Really odd one: parts of global DNS just dropped off the map
kcd at daimlerchrysler.com
Tue Nov 30 22:47:11 UTC 2004
>In message <co448b$2gct$1 at sf1.isc.org> Jim Reid <jim at rfc1035.com> wrote:
>>Why are you using forwarding? This is silly, dangerous and
>>pointless. Consult the list archives for an explanation. Perhaps your
>>DNS infrastructure has been forwarding queries to servers that were
>>broken or had connectivity problems? This is one of the reasons why
>>people should run their own name servers: when something goes wrong,
>>there are less links in the chain to troubleshoot.
>I agree 100% with the above -- I'm curious, can anybody tell me why the
>whole forwarding fetish seems to be so popular, especially in printed
>books and documentation and MCSEs?
Some people and some cultures think more hierarchically than
peer-to-peer. Forwarding queries goes along with that hierarchical
thinking, e.g. the local server forwards queries it doesn't know to the
regional server which forwards queries it doesn't know to the corporate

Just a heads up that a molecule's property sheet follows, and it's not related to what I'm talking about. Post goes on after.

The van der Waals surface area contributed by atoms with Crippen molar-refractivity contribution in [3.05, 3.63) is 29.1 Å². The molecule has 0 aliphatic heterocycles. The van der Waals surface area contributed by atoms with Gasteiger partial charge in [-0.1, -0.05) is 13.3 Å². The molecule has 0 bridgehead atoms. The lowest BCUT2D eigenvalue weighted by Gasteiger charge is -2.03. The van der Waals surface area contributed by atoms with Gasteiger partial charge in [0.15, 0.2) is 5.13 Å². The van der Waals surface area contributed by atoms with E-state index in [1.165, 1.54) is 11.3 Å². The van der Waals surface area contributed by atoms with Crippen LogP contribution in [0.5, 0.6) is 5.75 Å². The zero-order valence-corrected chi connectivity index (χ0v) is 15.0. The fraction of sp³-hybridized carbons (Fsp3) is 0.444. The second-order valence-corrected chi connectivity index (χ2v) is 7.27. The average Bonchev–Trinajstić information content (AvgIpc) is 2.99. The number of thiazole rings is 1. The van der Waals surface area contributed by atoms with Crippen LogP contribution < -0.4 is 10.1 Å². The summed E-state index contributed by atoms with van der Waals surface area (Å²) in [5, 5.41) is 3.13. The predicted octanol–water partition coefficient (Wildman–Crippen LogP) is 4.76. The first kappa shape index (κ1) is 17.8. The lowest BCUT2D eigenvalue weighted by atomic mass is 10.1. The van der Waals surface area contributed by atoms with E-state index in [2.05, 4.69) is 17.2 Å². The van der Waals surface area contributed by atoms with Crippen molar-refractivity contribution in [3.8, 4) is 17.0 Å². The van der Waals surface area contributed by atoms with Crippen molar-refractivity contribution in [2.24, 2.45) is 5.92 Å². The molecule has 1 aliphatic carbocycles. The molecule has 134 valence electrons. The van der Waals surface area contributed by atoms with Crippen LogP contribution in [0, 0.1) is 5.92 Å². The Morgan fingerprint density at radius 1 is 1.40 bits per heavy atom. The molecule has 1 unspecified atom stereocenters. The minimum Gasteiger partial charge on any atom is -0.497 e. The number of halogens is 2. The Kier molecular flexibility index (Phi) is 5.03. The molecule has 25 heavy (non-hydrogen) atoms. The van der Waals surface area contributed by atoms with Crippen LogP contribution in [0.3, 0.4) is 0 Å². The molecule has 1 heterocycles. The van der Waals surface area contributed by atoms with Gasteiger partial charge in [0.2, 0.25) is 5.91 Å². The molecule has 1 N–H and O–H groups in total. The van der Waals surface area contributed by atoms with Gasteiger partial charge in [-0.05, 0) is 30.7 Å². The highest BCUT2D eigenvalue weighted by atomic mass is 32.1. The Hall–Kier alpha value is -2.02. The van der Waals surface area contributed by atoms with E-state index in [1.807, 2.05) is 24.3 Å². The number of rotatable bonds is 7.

server, or whatever.
Also, I think the hierarchical nature of the *namespace* confuses some
people into thinking that the *resolution*mechanism* should be
hierarchical too, even though the two don't really have any direct
relationship with each other.
I remember a meeting years ago where I had advocated an internal-root
architecture over a forwarding architecture, and cited "more intuitive
because it's more like how the Internet works" as a "plus" point and was
told bluntly that no, the forwarding model was more intuitive (no clear
reason given). Up to then, I didn't even think the point was debatable.
One way in which I've had limited success talking people out of
forwarding is to explain that forwarding essentially enfeebles your
eminently-capable nameserver setup, reducing it to nothing more than a
stub resolver with a cache, where the nameservers it uses for resolving
queries can't even -- as would typically be the case for personal
computers and/or workstations -- be centrally managed via DHCP. People
tend to view forwarding less favorably once they realize that it
actually makes their nameserver setup less capable and *dumber* than it
would be otherwise.
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